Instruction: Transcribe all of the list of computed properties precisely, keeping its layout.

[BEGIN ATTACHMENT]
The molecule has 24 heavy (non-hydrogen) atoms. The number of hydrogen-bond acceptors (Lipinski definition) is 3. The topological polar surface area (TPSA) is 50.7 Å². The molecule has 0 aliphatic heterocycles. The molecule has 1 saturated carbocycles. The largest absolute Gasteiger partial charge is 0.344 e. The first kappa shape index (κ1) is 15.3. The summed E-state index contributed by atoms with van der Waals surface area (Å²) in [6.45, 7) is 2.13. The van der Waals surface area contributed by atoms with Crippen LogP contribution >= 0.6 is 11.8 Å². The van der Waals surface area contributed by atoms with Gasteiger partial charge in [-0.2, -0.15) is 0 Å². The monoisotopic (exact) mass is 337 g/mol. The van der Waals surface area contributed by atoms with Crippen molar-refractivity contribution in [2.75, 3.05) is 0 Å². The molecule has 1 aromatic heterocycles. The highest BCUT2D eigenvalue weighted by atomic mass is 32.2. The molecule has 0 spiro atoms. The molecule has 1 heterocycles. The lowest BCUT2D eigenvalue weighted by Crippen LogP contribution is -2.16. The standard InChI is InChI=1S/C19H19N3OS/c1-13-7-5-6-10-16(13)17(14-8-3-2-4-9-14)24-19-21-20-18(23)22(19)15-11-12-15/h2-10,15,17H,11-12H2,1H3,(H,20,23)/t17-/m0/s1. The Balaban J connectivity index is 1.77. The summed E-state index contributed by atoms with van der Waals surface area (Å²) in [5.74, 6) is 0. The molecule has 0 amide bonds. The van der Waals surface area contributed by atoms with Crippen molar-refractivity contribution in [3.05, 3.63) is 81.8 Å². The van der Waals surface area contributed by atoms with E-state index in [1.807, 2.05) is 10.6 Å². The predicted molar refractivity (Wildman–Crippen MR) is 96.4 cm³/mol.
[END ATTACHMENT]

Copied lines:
The molecule has 24 heavy (non-hydrogen) atoms. The number of hydrogen-bond acceptors (Lipinski definition) is 3. The topological polar surface area (TPSA) is 50.7 Å². The molecule has 0 aliphatic heterocycles. The molecule has 1 saturated carbocycles. The largest absolute Gasteiger partial charge is 0.344 e. The first kappa shape index (κ1) is 15.3. The summed E-state index contributed by atoms with van der Waals surface area (Å²) in [6.45, 7) is 2.13. The van der Waals surface area contributed by atoms with Crippen LogP contribution >= 0.6 is 11.8 Å². The van der Waals surface area contributed by atoms with Gasteiger partial charge in [-0.2, -0.15) is 0 Å². The monoisotopic (exact) mass is 337 g/mol. The van der Waals surface area contributed by atoms with Crippen molar-refractivity contribution in [2.75, 3.05) is 0 Å². The molecule has 1 aromatic heterocycles. The highest BCUT2D eigenvalue weighted by atomic mass is 32.2. The molecule has 0 spiro atoms. The molecule has 1 heterocycles. The lowest BCUT2D eigenvalue weighted by Crippen LogP contribution is -2.16. The standard InChI is InChI=1S/C19H19N3OS/c1-13-7-5-6-10-16(13)17(14-8-3-2-4-9-14)24-19-21-20-18(23)22(19)15-11-12-15/h2-10,15,17H,11-12H2,1H3,(H,20,23)/t17-/m0/s1. The Balaban J connectivity index is 1.77. The summed E-state index contributed by atoms with van der Waals surface area (Å²) in [5.74, 6) is 0. The molecule has 0 amide bonds. The van der Waals surface area contributed by atoms with Crippen molar-refractivity contribution in [3.05, 3.63) is 81.8 Å². The van der Waals surface area contributed by atoms with E-state index in [1.807, 2.05) is 10.6 Å². The predicted molar refractivity (Wildman–Crippen MR) is 96.4 cm³/mol.